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Why are deductibles putting Americans into bankruptcy?

Why are deductibles putting Americans into bankruptcy?

May 1, 2024

Why are deductibles putting Americans into bankruptcy?

We hate deductibles. So should you. They are evil because they give people a false sense of security only to rip their savings away from them in the event of a medical event.

200,000 people last year went bankrupt due to a health event even though they had health insurance. How the heck can this be the case? Isn’t health insurance's purpose to keep people from going into financial distress when they have a big health event?  Yes, but thanks to the Affordable Care Act, deductibles have skyrocketed.

The Deceptive Nature of Deductibles

Deductibles appear to be a straightforward concept: the amount you pay out-of-pocket before your insurance plan begins to cover medical expenses. However, the reality is far more complex and, frankly, daunting. The role of deductibles in health insurance is often misunderstood, leading many to a false sense of security. As Kevin McCaffrey once tweeted,

A Gateway To Financial Pain

The mechanism of deductibles and their companions—coinsurance and out-of-pocket maximums—creates a terrible financial situation for many.

For example, facing an $8,000 deductible means that a hospital bill of $20,000 leaves you scrambling to cover the initial $8,000. It's a recipe for financial disaster.  Do you have $8,000 in your bank account? If not, then you are headed for deep financial trouble.

The above scenario does not account for the additional burden of coinsurance, where you continue to pay a percentage of the expenses beyond the deductible until you reach your out-of-pocket maximum. You are probably responsible for coinsurance, meaning you’ll share the responsibility with the health plan above your deductible. If you have a 20% coinsurance, you’ll pay 20% above the deductible until you reach your out-of-pocket max. In this case, if your out-of-pocket max is $10,000, you’ll first pay the deductible of $8000 and then 20% of the remaining $12,000 on that bill until you pay a total of $10,000.

The Affordable Care Act: A Double-Edged Sword

The Affordable Care Act (ACA) aimed to provide broader health insurance coverage but also led to an unintended consequence: the rise of high-deductible health plans. As deductibles soared, many found themselves with health insurance that offered little immediate financial relief in times of need. The ACA's noble intentions have been overshadowed by the stark reality that insurance coverage does not equate to affordable care for all.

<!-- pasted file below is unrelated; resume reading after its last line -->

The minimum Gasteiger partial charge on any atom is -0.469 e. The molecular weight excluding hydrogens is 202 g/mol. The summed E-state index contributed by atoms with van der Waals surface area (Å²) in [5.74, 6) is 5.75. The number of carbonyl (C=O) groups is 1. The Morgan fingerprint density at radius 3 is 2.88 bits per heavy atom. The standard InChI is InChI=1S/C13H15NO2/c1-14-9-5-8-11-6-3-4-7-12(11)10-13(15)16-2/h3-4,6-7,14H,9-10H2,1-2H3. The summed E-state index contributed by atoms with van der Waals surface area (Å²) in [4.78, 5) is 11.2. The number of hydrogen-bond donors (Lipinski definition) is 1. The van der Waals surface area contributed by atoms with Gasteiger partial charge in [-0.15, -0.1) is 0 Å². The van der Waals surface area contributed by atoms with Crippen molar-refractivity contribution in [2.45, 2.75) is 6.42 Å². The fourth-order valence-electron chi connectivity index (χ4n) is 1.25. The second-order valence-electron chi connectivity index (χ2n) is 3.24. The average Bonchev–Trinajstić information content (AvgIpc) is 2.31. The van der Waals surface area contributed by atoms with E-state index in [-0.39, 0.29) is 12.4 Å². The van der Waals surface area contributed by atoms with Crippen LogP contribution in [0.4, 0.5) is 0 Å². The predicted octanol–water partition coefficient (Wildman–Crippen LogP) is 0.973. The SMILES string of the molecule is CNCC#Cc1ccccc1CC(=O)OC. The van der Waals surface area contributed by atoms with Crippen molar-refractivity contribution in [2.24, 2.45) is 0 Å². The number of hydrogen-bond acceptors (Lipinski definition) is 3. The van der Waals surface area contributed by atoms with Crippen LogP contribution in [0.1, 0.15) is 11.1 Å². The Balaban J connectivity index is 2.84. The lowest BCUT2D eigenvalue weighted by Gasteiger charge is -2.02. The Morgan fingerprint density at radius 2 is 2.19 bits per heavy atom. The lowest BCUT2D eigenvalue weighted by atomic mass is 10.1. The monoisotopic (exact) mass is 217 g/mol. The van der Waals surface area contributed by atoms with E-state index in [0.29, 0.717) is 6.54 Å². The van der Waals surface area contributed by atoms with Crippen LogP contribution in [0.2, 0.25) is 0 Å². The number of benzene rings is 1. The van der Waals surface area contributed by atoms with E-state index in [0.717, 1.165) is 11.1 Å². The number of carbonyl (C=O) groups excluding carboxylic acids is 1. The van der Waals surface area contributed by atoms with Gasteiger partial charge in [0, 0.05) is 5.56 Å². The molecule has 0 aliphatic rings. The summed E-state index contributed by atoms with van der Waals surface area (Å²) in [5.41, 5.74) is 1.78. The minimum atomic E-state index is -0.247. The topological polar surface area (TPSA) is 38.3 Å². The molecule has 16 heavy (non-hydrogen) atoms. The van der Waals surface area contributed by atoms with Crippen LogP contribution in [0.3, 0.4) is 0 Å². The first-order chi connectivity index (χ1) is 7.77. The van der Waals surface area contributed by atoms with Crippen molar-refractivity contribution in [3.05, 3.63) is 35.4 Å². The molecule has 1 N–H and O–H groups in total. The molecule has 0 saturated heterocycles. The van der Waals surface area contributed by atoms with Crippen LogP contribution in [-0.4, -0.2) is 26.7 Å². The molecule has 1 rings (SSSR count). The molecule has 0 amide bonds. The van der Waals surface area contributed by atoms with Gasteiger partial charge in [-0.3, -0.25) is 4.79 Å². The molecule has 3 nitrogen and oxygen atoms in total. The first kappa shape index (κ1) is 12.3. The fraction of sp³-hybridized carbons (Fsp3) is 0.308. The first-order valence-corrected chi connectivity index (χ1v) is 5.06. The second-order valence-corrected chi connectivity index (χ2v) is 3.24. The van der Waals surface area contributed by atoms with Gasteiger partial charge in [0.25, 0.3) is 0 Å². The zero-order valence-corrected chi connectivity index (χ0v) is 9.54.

The Illusion of "Skin in the Game"

The rationale behind high deductibles and coinsurance is encouraging individuals to be more intelligent healthcare consumers. Yet, this theory falls short in practice. The lack of transparency in healthcare pricing and the urgency of medical emergencies often leave no room for cost comparison. Also, the complex dynamics of network vs. out-of-network providers add another layer of confusion and financial burden, leaving patients vulnerable to unexpected and sometimes exorbitant charges.

For example, Let's say you go to the emergency room. You may go to a hospital in network, but the doctors you see at that hospital may be out of network. People don’t understand that doctors who work in the hospital often don’t work for the hospital. They work for Service Providers contracted with the hospital for services but may not be in your insurance plan network. Therefore, you have a separate out-of-network deductible. This isn't very clear to consumers. Unfortunately, the system was built to confuse consumers. Let me sum it up for you in one image.

The healthcare system's complexity is by no means an accident. It's a labyrinth designed with enough twists and turns to confound the average consumer. From the ambiguity of in-network versus out-of-network providers to the perplexing structure of deductibles for different services, the system seems engineered more for obfuscation than clarity. This complexity hinders understanding and significantly increases the risk of financial jeopardy for the unwary.

The Consequences of Deductibles

As I said earlier, 200,000 Americans filed for bankruptcy last year alone due to medical expenses despite having health insurance. This is a glaring indictment of a system prioritizing paperwork and profits over patients and their well-being. The financial mechanisms designed to share costs and incentivize wise healthcare spending have become instruments of economic instability and distress.

The dark side of health insurance deductibles reveals a troubling landscape where financial security is undermined, not upheld, by the very mechanisms supposed to protect it. As we grapple with the complexities of healthcare financing, it becomes increasingly clear that we need a new plan.

At Crowdhealth we do not have Deductibles. You pay a monthly membership fee of $50 a month and then up to $135 a month for a single person between the ages of 18-54. If you have a "health event" you pay the first $500 then we negotiate the cost of said "health event" and the rest is submitted to the crowd for help. It's that simple.

Use Code "Healthy" for an exclusive offer—3 months for $89 dollars.


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